Friday, 26 November 2010

The Brits are in a class of their own (though no compliment is intended). Where does this obsession come from?

Courtesy of Google Blogger’s stats facility, I know that although the number of those who read this blog can be counted in the tens rather than the thousands, they come from countries around the world. Each of those countries will have its own preoccupations and hang-ups, but the British obsession with ‘class’ must be unique.
It is a multi-lateral obesession: self-styled (I almost wrote ‘self-appointed’) ‘working class’ folk claim to loathe the ‘middle-class’ and ‘upper class’, ‘middle-class’ folk really do look down on those they regard as being ‘working class’, and some snobbish ‘middle-class’ folk who, for various reasons, do not like to be lumped in with other ‘middle-class’, will often describe themselves as ‘upper-middle’ class. That, of course, tells you nothing except that those who describe themselves thus are simply crass snobs. Finally, we come to the ‘upper class’, which, as far as I am concerned, is even more amorphous than any of the other ‘class’ groupings. Who are they?
Just how bizarre this British obsession is occurred to me again today when I was doing my daily morning online trawl through the newspaper (or at least the Mail, the Telegraph, the Guardian and the Sun). For today’s Telegraph carries a piece by Labour leader Ed Miliband on how ‘Labour failed the middle classes’. The piece is notable for several reasons: until the rise of that out-and-out charlatan Tony Blair, who might in many ways been a sandwich short of a picnic but did have a canny streak (he was canny enough to get out while the going was good and is now a multi-millionaire), Labour, on a good day, despised the ‘middle classes’, or rather purported to do so. That all changed when Blair realised that the traditional constituency of ‘old Labour’ — solid, honest, unpretentious working folk engaged in heavy industry boilermaking and living a grimy, but cheerful existence in row upon row of terrace houses — had long disappeared into the realm of myth. In their place, and, ironically, courtesy of the reviled Margaret Thatcher, was a wealthier, ‘more aspirational’ noveau middle class whose support Labour would need if it wanted to regain power. This Blair did successfully by dropping Clause IV of the Labour Party constituency (which stipulated that ‘All enemies of the solid, honest, unpretentious working man and woman must, under standing order One, be lined up against any nearby wall when apprehended and shot without mercy’) and admitting to driving a Ford Mondeo, on the understanding that the Ford Mondeo is the middle-class car of choice. But Blair could not afford to alienate Labour’s core supporters in the process and had somehow to keep them sweet, too, and so to woo those, he sporadically dropped his aitches (‘Hs’) to demonstrate that although he was the barrister son of a barrister who had attended the ‘leading Scottish public school’ Fettes, he could still mix it with the plebs when political expediency demanded it.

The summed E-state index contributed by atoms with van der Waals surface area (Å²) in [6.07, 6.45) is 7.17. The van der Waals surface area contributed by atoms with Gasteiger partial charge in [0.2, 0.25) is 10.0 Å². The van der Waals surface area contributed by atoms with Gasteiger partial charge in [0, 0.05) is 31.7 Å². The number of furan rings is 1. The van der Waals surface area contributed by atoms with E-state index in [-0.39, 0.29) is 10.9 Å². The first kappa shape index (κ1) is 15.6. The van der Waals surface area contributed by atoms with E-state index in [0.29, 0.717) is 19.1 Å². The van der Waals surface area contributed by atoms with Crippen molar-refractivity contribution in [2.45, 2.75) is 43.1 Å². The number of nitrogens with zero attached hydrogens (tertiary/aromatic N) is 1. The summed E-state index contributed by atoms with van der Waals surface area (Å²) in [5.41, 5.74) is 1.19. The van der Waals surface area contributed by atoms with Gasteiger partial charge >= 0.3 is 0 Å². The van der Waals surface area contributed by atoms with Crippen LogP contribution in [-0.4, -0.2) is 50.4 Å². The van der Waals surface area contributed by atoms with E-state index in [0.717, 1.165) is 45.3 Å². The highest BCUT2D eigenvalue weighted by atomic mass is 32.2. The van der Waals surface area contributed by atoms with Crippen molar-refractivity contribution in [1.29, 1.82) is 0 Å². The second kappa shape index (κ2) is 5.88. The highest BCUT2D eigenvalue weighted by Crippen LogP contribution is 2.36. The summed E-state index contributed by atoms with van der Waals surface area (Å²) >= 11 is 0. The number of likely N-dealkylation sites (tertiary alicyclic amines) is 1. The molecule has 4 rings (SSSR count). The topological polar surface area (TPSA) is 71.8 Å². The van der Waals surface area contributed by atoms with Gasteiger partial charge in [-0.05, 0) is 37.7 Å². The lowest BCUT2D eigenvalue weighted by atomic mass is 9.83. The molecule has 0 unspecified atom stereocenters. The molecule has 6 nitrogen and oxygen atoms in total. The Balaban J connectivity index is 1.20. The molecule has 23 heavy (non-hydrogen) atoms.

Since Blair’s ‘landmark speech’ in 1993 to drop Clause IV, wooing ‘the middle ground’ is now an accepted and quite vital political principle, which both the Left and the Right in Britain ignore at their peril. And this is exactly what young Miliband is doing in his Telegraph piece.
(Note to non-British readers: Ed is the younger brother of David, a former foreign secretary, who also wanted to be Labour’s leader, but who was pipped at the post by young Ed. David was very pissed off, believing the leadership was his by right. He is currently rumoured to be agitating against younger brother Ed in the hope that when and if young Ed fucks up, he might graciously take over the reins).